Plymouth University and the Universidad de Chile are leading a new research project to investigate the issue of sea lice infestation that is costing the Atlantic salmon aquaculture industry millions of pounds in lost stock and treatment strategies.
The two year project will bring together experts across biotechnology, microbiology, immunology and pathology to study the effect that the lice have upon the salmon’s skin and gut defences, and the way it hampers physiological processes and their ability to withstand other infections.
Funded by a £385,000 grant from the Biotechnology and Biological Sciences Research Council, and the Chilean government (CONICYT), the project will identify the factors involved in determining salmon susceptibility to lice in order to develop effective measures to address this increasingly global issue, one that costs the UK aquaculture sector alone more than £20 million annually.
Dr Daniel Merrifield, Lecturer in Fish Health and Nutrition at the Aquatic Animal Nutrition and Health Research Facility, within Plymouth's School of Biological and Marine Sciences, said:
“Copepod parasites (sea lice) are a major factor limiting growth in the global salmonid aquaculture sector. Economic losses associated with infections cost the Chilean aquaculture industry in excess of US$120 million per year, and it represents a major risk for global food security.”Current strategies to control sea lice have included the administration of a number of licensed and antiparasitic drugs, but the parasites have become increasingly resistant, leaving salmon farms vulnerable to infestation. It also threatens related industries such as traditional fisheries due to the potential transfer of infection from cultured fish to those in the wild.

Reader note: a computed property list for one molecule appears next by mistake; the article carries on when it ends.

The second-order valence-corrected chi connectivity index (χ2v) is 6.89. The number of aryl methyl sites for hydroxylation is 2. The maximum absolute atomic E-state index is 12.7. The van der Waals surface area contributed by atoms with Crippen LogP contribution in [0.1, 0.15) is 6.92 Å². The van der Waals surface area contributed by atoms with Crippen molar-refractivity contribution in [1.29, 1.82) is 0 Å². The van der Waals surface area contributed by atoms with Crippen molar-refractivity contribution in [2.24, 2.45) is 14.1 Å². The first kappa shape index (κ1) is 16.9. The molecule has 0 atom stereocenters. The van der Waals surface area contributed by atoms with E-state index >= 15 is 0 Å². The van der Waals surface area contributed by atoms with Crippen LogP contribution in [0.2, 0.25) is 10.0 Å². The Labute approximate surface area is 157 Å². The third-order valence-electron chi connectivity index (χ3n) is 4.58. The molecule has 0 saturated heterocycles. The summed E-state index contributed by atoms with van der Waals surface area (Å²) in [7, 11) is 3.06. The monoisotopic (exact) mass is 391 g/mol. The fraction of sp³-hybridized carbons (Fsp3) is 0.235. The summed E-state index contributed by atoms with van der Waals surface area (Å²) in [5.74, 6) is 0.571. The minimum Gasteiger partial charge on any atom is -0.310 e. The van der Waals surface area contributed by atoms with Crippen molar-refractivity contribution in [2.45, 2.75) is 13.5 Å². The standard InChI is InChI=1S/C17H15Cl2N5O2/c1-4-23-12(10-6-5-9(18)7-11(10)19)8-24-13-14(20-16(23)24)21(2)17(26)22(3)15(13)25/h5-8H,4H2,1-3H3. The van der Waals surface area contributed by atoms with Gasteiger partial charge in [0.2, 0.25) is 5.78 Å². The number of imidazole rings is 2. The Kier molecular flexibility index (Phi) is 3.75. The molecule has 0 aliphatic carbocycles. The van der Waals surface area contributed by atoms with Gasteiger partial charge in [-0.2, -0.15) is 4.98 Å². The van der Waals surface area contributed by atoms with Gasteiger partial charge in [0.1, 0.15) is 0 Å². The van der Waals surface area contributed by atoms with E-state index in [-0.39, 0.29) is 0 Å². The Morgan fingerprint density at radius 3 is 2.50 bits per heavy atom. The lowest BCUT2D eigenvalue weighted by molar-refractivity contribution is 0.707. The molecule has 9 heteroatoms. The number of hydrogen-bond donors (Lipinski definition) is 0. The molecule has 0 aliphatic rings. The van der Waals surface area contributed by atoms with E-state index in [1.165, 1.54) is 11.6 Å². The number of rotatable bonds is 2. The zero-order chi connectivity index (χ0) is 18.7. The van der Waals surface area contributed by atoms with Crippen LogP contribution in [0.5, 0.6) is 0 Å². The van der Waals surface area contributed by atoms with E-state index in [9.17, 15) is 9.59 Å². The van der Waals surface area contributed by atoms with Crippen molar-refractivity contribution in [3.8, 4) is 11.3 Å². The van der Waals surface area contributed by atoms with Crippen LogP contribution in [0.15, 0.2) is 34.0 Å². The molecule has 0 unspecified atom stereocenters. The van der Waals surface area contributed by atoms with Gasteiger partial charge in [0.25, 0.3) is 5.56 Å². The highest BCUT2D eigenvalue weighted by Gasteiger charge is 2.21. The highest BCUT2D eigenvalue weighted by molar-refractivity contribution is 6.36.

Plymouth academics will work with colleagues at the Universities of Aberdeen (Professor Sam Martin), Glasgow (Dr Martin Llewellyn), Heriot Watt (Dr Ted Henry), and the Universidad de Chile (Dr Jaime Romero) and key industrial partners including BioMar, Lallemand and Veterquimica, to examine what impact the sea lice have upon the skin mucus which forms the salmon’s first line of defence, and how it responds to that infestation.
Dr Jaime Romero said:
“Our main goal is to explore the relationship between mucosal health, diet and microbiota in salmon, with knowledge then being transferred to other aquaculture species in the North African/Middle Eastern aquaculture sectors, including sea breams, European/Asian sea basses, mullets, and groupers.”
“Understanding both lice and salmon responses to infection will lead to the development of novel feed ingredients that will benefit the industry,”added Dr John Tinsley from BioMar.
The researchers will then look at the efficacy of dietary supplements on the fish’s immune system, the microbes on its skin and its ability to develop resistance to sea lice infestation – as well as investigating the impact of dietary supplements upon the lice. These findings will then be validated on a commercial farming scale to help inform suitable future treatment strategies for aquaculture to improve the salmon’s resistance to infestation.
Heather Jones, CEO of the Scottish Aquaculture Innovation Centre, who has previously highlighted that the control of sea lice is a high priority, said:
“The project will have important implications as to what the most efficient sea louse control strategies are for Scotland and Ireland.”